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West Coast Mainline update – current betting would seem to be that Virgin Trains has obtained a further extension of a year or so on relatively favourable terms based on the awkwardness of getting the franchise off them ready for the 9th of December. In due course everyone will be invited to spend another £10million each on bids for a two-year franchise and then, probably after the next General Election at the current rate, the franchise will be re-let on a term intended to take it up to the opening of Phase 1 of High Speed 2 (around 2026 – possibly sooner, since it’s the only thing the Government has left that they can be seen to be doing so they have plenty of time and resources to rush it along).

The curiosity about West Coast going on hold while the Government restructures the franchising system is that the new franchise should actually have begun in April, 15 years plus a tidy rounding bit since the Virgin franchise began in those heady days of 1997 when everyone said franchising was doomed, the industry was screwed and Labour would almost certainly renationalise when they came to power. However, the letting of the contract was delayed while the Government restructured the franchising system.

It’s hard to argue that the post-2005 system worked, but at least franchises were eventually let without too much argument.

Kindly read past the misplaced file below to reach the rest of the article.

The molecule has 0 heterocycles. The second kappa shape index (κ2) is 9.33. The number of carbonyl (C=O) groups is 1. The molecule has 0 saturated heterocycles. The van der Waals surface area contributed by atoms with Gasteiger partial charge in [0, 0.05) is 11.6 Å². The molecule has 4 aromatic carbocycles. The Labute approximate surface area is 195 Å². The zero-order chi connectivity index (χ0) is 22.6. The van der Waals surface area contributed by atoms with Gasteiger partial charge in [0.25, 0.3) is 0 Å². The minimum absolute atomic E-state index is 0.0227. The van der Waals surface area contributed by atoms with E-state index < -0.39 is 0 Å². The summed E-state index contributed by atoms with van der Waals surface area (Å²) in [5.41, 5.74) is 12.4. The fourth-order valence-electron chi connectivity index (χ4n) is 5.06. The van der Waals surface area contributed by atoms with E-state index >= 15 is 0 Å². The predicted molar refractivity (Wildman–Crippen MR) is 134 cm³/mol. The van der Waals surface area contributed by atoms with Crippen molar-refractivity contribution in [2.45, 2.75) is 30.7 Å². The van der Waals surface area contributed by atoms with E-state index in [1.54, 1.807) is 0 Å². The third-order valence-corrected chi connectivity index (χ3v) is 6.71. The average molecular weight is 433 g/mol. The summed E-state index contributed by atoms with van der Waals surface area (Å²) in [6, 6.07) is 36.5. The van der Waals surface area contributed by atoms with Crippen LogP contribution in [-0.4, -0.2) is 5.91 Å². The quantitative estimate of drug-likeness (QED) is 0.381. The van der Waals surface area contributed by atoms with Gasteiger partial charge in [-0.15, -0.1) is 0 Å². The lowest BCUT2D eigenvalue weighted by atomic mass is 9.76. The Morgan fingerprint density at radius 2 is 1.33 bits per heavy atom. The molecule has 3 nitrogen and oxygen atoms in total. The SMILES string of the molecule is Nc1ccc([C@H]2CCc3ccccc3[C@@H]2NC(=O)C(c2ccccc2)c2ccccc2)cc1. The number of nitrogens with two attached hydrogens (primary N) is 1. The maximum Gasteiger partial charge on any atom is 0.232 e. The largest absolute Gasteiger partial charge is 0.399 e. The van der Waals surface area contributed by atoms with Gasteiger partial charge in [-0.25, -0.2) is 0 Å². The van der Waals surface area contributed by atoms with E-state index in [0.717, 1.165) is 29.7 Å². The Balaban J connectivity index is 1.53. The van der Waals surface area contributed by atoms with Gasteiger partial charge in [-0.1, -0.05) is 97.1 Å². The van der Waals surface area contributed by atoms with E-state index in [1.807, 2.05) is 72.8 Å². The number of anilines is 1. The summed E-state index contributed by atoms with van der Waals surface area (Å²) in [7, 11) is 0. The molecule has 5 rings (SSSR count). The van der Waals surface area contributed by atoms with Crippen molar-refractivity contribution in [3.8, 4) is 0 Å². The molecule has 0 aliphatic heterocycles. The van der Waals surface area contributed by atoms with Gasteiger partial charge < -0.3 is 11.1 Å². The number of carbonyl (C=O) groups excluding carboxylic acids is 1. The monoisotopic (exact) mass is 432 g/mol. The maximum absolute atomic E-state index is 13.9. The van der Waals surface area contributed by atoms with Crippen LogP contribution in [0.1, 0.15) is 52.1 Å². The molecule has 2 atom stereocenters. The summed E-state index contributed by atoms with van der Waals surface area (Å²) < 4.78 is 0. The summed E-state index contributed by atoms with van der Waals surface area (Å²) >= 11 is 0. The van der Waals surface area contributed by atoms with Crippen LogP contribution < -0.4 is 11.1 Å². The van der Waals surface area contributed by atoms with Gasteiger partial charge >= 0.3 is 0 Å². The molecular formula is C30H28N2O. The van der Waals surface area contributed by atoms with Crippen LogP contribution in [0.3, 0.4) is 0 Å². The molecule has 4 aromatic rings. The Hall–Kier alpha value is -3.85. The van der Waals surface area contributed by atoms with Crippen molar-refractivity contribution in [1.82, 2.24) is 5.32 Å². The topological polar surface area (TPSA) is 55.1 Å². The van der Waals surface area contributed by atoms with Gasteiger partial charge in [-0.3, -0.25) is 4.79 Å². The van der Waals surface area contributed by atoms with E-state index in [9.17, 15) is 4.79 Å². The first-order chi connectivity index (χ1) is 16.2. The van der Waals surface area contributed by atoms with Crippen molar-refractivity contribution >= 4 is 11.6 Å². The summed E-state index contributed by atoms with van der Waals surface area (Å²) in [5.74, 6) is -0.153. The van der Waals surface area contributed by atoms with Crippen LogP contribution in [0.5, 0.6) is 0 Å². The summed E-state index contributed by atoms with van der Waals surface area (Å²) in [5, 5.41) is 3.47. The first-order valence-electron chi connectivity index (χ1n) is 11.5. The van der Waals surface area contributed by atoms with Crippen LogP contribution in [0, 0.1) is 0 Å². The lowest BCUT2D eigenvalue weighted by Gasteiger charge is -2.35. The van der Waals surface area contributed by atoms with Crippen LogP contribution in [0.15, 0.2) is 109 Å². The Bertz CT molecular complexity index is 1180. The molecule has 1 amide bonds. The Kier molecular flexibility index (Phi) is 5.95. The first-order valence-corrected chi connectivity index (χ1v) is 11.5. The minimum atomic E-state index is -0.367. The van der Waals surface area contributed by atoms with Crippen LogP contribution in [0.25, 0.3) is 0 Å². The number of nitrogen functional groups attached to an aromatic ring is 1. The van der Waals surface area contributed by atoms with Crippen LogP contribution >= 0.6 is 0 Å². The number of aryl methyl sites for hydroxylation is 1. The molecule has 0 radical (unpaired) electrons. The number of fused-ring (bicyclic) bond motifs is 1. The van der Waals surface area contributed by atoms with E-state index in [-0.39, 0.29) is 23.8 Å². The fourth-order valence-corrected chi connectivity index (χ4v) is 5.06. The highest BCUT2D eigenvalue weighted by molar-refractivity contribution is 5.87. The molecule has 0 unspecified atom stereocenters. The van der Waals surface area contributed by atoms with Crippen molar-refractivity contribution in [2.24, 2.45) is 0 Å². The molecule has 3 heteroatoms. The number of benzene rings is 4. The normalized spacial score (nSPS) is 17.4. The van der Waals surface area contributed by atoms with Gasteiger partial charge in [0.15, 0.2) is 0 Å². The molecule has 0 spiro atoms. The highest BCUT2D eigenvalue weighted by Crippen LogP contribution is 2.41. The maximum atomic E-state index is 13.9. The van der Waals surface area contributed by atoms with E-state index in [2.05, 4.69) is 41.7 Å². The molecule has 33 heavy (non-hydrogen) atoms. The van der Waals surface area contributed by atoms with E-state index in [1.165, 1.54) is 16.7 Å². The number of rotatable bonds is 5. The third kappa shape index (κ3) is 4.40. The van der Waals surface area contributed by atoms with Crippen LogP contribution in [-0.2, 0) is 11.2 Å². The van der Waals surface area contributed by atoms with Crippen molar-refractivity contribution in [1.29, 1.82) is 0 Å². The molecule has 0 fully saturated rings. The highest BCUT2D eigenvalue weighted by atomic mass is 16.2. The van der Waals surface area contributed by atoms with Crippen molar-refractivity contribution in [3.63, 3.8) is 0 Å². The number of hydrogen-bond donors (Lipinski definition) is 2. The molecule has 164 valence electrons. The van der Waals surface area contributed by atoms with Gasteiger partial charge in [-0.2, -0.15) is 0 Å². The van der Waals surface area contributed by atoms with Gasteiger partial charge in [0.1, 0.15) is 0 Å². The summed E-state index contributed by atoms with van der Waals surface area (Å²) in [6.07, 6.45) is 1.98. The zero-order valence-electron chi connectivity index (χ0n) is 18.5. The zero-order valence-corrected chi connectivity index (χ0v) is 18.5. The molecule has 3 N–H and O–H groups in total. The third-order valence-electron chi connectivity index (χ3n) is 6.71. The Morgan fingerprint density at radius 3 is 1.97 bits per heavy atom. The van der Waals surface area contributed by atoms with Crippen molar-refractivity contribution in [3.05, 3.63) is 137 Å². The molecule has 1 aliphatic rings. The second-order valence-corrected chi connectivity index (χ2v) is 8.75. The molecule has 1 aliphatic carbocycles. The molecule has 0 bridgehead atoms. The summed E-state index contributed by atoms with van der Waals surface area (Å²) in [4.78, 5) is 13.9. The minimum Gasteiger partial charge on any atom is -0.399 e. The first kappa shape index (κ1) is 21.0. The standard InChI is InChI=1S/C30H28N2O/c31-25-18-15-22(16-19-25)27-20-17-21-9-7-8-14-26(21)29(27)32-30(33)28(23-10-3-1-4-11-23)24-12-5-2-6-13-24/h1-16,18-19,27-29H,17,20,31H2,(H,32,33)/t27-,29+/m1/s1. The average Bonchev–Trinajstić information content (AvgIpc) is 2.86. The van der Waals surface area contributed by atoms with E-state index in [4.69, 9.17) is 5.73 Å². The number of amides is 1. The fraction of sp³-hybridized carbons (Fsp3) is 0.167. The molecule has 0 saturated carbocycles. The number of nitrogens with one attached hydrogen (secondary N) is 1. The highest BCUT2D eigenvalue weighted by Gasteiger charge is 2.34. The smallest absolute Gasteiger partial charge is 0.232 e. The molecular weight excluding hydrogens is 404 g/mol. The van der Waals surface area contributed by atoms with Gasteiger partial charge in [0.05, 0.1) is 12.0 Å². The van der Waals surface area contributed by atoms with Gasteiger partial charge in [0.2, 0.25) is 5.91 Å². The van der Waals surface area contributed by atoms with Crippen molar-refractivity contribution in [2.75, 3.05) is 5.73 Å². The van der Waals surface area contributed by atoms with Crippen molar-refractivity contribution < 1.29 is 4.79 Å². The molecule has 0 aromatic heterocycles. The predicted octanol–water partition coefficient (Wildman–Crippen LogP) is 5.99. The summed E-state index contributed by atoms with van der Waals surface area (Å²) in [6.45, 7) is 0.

(Rail franchising divides easily into a batch of distinct phases over its 16-year career, though this summary is a bit sweeping and they aren’t by any means official phases. Phase 1 was 1996-97, when the Office for Passenger Rail Franchising let lengthy franchises on vague bids about growth, fare cuts and investment at a rate of 25 franchises in 8 months. For Phase 2 (2001 to 2005) Labour abolished the Office and replaced it with the Strategic Rail Authority, which didn’t get to let any franchises until after the Hatfield crash encouraged costs to explode and so went with lengthy franchises on tighter bids promising steady-state zero-growth. As it became apparent that passenger levels were growing despite a refusal to buy new trains the Government decided to initiate Phase 3 (2006 to 2010) by abolishing the Authority and doing the whole business itself. This resulted in tight bids detailing the refurbishment of station toilets, purchases of pencils and so forth on the basis that passenger levels would grow massively and therefore the operators would be able to pay the Government bags of money to run the franchise (albeit without any extra trains to carry the passengers in because extra trains cost more money). Labour didn’t really like privatisation so this phase was also politically useful as several of the franchises didn’t actually generate 10% annual growth  and therefore went to the wall (they peaked at about 8%, which over a course of several years with turnover in the hundreds of millions becomes an awfully big difference in hard cash). We now have Phase 4 – since no long-term franchise has yet been successfully let under Phase 4 it is difficult to note any form of legacy except for a massive nostalgia for the efficiency of Phase 1. Throughout all of this the huge, lumbering 19th-century mass-transport rail industry has carried ever-growing numbers of presumably happy passengers in ever safer conditions, but for some odd unaccountable reason costs have gone up.)